given. This option is provided for backwards compatibility:  see
              find(1) and basename(1) for a more flexible alternative.

       -s --syslog
              This  option  causes any error messages to go through the syslog
              mechanism (as LOG_DAEMON with level LOG_NOTICE) rather  than  to
              standard  error.  This is also automatically enabled when stderr
              is unavailable.

              This option is passed through  install  or  remove  commands  to
              other  modprobe  commands  in  the  MODPROBE_OPTIONS environment
              variable.

       -S --set-version
              Set the kernel version, rather than using uname(2) to decide  on
              the kernel version (which dictates where to find the modules).

       --show-depends
              List the dependencies of a module (or alias), including the mod-
              ule itself. This produces a (possibly empty) set of module file-
              names,  one  per line, each starting with "insmod". Install com-
              mands which apply are shown prefixed by "install". It  does  not
              run  any  of  the  install commands. Note that modinfo(8) can be
              used to extract dependencies of a module from the module itself,
              but knows nothing of aliases or install commands.

       --resolve-alias
              Print all module names matching an alias.

       -o --name
              This  option  tries to rename the module which is being inserted
              into the kernel. Some testing modules can usefully  be  inserted
              multiple  times,  but  the kernel refuses to have two modules of
              the same name. Normally, modules  should  not  require  multiple
              insertions,  as  that  would  make them useless if there were no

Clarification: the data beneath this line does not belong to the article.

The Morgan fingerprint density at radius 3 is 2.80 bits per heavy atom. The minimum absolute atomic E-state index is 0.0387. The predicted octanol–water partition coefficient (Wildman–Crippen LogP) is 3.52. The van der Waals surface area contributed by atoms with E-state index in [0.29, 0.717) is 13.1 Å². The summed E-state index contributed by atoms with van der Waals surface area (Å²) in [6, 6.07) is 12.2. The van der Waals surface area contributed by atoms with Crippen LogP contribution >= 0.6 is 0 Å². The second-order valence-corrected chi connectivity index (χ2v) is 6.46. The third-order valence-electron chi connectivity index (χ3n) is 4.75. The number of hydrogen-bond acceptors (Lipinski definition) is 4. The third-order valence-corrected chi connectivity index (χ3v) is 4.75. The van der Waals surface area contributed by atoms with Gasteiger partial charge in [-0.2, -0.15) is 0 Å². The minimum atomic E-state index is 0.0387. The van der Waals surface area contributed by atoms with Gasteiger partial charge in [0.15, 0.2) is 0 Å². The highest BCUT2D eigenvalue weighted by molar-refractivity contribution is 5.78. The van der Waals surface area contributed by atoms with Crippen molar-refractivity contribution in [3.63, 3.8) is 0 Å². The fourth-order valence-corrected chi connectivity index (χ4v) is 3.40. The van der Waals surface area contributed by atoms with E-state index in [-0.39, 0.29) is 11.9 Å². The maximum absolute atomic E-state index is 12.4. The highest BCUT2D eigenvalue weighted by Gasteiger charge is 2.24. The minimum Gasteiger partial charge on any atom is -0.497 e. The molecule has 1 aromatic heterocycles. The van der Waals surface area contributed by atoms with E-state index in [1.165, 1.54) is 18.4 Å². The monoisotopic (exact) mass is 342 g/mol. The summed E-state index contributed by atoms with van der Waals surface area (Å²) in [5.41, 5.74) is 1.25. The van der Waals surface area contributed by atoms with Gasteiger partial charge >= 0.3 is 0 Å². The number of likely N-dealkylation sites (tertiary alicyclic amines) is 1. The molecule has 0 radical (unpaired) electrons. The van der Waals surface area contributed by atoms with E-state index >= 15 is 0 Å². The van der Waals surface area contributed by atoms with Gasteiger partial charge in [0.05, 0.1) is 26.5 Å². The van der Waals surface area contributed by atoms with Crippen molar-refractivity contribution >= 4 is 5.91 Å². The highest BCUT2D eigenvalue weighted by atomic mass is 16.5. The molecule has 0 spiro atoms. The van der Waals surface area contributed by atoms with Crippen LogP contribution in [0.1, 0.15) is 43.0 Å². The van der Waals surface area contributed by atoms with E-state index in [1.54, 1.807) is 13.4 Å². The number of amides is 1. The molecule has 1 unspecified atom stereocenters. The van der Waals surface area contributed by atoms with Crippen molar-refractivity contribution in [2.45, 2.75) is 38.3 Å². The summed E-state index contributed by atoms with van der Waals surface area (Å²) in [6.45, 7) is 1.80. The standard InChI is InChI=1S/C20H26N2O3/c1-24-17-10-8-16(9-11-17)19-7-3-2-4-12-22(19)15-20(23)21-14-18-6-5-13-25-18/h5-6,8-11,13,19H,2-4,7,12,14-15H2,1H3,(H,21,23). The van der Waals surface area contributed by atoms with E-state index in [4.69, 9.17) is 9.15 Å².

module support.

       --first-time
              Normally, modprobe will succeed (and  do  nothing)  if  told  to
              insert  a  module which is already present or to remove a module
              which isn't present. This is ideal for simple scripts;  however,
              more  complicated  scripts  often  want to know whether modprobe
              really did something: this option makes modprobe fail  for  that
              case.

       --dump-modversions
              Print  out a list of module versioning information required by a
              module. This option is commonly used by distributions  in  order
              to  package  up  a  Linux  kernel module using module versioning
              deps.

       -b --use-blacklist
              This option causes modprobe to apply the blacklist  commands  in
              the  configuration files (if any) to module names as well. It is
              usually used by udev(7).

       -d --dirname
              Directory where modules can be  found,  /lib/modules/RELEASE  by
              default.

ENVIRONMENT
       The  MODPROBE_OPTIONS  environment  variable  can  also be used to pass
       arguments to modprobe.

COPYRIGHT
       This manual page Copyright 2002, Rusty Russell, IBM Corporation.

SEE ALSO
       modprobe.conf(5), lsmod(8), modinfo(8)



                                  2002-12-27                       MODPROBE(8)